4th c. synagogue at
Hebrew: Kefar Nahum ("Village
Town on the
northwestern shores of the Sea
of Galilee, about 2.5
miles from Bethsaida.
Its location on the "sea road" from Damascus to Ptolemaļs
gave it new strategic & economic importance when Herod's
kingdom was divided among his sons (4
BCE). As the Galilean
village nearest the border with the Golan,
barely 2 miles from the influx of the Jordan, Capernaum was the
most likely site on the west side of the lake for a toll station
with a military garrison to be maintained by Antipas. This
temporary strategic importance as a border post disappeared,
however, when Galilee
was united to the kingdom of Agrippa
The gospels identify Capernaum as a center for the public
activity of Jesus [Mark 1-3, John 4 & 6]. But modern
archaeological excavations do not justify the synoptic gospels'
characterization of the town as a "city" [polis;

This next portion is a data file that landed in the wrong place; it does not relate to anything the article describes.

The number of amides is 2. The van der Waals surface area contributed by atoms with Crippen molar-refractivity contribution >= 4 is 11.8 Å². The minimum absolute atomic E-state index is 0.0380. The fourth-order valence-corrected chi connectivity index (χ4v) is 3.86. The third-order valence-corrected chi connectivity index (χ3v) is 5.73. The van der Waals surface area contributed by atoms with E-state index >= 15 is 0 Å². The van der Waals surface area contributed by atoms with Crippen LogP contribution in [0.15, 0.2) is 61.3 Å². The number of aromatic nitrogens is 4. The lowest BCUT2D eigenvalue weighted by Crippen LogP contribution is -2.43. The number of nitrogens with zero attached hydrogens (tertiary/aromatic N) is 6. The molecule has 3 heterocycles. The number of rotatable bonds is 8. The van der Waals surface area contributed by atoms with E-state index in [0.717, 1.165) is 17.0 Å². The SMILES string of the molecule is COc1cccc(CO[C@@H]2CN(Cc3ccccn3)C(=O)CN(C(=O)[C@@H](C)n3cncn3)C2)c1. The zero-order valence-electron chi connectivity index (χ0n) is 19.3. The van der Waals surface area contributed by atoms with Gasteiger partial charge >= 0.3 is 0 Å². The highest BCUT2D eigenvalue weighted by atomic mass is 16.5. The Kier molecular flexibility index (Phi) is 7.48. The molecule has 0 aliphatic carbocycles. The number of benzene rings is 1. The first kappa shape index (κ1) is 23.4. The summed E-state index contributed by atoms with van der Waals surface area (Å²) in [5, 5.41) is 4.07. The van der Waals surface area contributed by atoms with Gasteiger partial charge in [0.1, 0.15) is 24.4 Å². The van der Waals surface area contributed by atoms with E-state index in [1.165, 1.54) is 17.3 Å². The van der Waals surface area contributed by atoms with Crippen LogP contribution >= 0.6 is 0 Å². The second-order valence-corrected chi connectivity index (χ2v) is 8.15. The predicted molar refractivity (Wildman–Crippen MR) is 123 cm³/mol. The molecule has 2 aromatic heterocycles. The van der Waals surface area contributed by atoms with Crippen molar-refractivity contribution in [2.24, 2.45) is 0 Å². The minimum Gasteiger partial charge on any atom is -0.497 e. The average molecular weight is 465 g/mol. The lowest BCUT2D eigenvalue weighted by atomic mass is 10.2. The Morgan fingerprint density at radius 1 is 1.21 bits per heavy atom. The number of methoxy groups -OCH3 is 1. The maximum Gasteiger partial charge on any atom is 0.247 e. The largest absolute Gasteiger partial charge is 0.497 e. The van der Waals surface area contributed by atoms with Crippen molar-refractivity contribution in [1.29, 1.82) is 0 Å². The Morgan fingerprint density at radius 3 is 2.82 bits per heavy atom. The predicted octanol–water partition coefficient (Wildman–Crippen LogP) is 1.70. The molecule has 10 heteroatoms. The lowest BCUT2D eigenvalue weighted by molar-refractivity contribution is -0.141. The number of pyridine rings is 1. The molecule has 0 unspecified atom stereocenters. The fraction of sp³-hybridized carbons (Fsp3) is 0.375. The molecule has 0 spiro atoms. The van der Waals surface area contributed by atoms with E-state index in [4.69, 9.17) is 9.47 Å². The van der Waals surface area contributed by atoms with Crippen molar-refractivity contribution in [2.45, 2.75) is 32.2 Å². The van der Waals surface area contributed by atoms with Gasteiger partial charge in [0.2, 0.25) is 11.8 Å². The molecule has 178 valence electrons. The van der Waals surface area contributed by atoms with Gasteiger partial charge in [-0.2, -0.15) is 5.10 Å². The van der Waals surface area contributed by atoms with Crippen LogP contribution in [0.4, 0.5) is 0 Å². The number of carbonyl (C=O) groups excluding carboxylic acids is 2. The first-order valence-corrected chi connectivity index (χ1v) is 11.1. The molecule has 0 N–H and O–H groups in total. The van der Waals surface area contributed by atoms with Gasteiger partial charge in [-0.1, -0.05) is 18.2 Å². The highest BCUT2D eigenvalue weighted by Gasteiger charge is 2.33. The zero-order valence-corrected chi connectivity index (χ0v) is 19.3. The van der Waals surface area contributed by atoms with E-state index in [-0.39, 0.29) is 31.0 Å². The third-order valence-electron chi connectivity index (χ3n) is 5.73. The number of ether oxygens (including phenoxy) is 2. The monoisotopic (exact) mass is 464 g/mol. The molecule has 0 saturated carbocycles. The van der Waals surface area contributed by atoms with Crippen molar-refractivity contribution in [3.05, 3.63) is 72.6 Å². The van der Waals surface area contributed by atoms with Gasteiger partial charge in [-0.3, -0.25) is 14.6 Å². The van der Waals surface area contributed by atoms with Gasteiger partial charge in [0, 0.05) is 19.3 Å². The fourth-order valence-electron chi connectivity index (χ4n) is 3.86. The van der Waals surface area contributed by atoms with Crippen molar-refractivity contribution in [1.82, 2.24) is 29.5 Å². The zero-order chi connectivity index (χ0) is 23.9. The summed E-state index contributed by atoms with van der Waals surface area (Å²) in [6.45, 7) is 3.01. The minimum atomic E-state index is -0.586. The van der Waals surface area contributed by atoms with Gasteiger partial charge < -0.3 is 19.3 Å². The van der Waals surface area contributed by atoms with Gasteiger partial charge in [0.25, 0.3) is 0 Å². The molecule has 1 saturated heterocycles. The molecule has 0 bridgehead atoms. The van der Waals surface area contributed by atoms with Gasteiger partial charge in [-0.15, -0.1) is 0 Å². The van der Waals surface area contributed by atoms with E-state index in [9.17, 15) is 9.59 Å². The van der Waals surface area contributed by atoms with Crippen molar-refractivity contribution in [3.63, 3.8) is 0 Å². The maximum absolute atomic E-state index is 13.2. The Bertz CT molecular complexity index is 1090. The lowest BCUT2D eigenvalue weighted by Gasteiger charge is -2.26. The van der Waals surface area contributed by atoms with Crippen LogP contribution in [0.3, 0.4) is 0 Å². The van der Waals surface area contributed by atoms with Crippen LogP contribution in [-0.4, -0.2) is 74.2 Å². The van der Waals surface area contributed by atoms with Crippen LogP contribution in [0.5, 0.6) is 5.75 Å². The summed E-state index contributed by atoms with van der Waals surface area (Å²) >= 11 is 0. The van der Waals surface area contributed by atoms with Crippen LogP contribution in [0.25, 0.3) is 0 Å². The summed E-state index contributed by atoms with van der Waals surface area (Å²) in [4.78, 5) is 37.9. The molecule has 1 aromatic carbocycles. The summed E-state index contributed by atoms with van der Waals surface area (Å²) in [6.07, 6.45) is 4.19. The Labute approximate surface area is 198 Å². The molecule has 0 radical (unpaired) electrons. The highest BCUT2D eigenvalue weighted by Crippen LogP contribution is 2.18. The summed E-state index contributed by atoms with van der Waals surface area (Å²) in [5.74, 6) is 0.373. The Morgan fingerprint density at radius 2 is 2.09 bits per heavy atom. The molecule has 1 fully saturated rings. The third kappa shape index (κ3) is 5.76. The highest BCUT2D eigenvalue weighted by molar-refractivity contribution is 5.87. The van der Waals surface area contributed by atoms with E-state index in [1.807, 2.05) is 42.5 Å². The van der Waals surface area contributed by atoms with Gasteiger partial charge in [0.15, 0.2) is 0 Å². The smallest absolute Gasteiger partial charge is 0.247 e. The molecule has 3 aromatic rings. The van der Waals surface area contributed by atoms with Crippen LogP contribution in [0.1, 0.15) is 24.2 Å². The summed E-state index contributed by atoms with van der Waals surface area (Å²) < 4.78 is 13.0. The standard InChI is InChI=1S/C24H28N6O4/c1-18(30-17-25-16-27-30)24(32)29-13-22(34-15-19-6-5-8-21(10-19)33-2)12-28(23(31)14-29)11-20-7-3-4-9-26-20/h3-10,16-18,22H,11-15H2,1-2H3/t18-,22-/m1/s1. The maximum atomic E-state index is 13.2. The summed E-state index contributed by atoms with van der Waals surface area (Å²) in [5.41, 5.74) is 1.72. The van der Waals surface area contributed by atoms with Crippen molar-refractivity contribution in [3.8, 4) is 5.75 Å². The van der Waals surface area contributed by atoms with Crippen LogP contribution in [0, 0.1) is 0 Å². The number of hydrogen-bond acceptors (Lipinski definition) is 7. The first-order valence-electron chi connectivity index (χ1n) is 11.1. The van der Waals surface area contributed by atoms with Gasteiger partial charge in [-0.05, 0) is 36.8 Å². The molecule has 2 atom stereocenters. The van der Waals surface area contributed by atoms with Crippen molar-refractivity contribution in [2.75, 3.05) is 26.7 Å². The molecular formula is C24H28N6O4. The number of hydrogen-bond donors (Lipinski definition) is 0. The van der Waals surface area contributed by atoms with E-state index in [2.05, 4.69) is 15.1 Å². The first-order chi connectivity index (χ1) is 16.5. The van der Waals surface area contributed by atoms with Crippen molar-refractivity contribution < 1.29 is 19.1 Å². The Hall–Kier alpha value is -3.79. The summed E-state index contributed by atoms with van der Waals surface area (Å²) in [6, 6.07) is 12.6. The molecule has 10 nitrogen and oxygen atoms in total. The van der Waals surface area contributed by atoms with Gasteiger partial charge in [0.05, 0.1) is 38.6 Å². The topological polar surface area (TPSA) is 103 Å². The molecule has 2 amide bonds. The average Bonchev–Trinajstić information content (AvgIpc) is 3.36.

Matt 9:1, Mark 1:33, Luke 4:31]. The most significant of the
sparse remains of 1st c. structures at the site are: (a) a large
plastered room venerated by early Christian pilgrims as the
house of Peter & (b) a black basalt foundation under the
massive 4th c. synagogue.
Scholars disagree whether this foundation belonged to the
synagogue mentioned in the stories of Jesus. The 4th c.
synagogue built over it is the largest yet found in Israel, too
large to be justified by the size or significance of the town
for local Jews. This synagogue was never mentioned by Galilean
rabbis & is right next to the Byzantine church that
Constantine constructed over the reputed "house of
Peter." Together these facts suggest that this
"synagogue" was constructed for Christian pilgrims. If
so, the foundation beneath it may also not have belonged to a
functioning Jewish synagogue.
Mark 1:21 // Luke 4:31
Mark 2:1 (Matt 9:1)
Matt 8:5 // Luke 7:1 (John 4:46)
Matt 11:23 // Luke 10:15
John 6: 17, 24, 59.
For further recent
information about archaeological & historical evidence, see:
Horsley, Richard A. Archaeology,
History & Society in Galilee. (Valley Forge PA: Trinity
Press International, 1996) pp. 112-117, 137-138.
Perspective on the
World of Jesus
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Mahlon H. Smith
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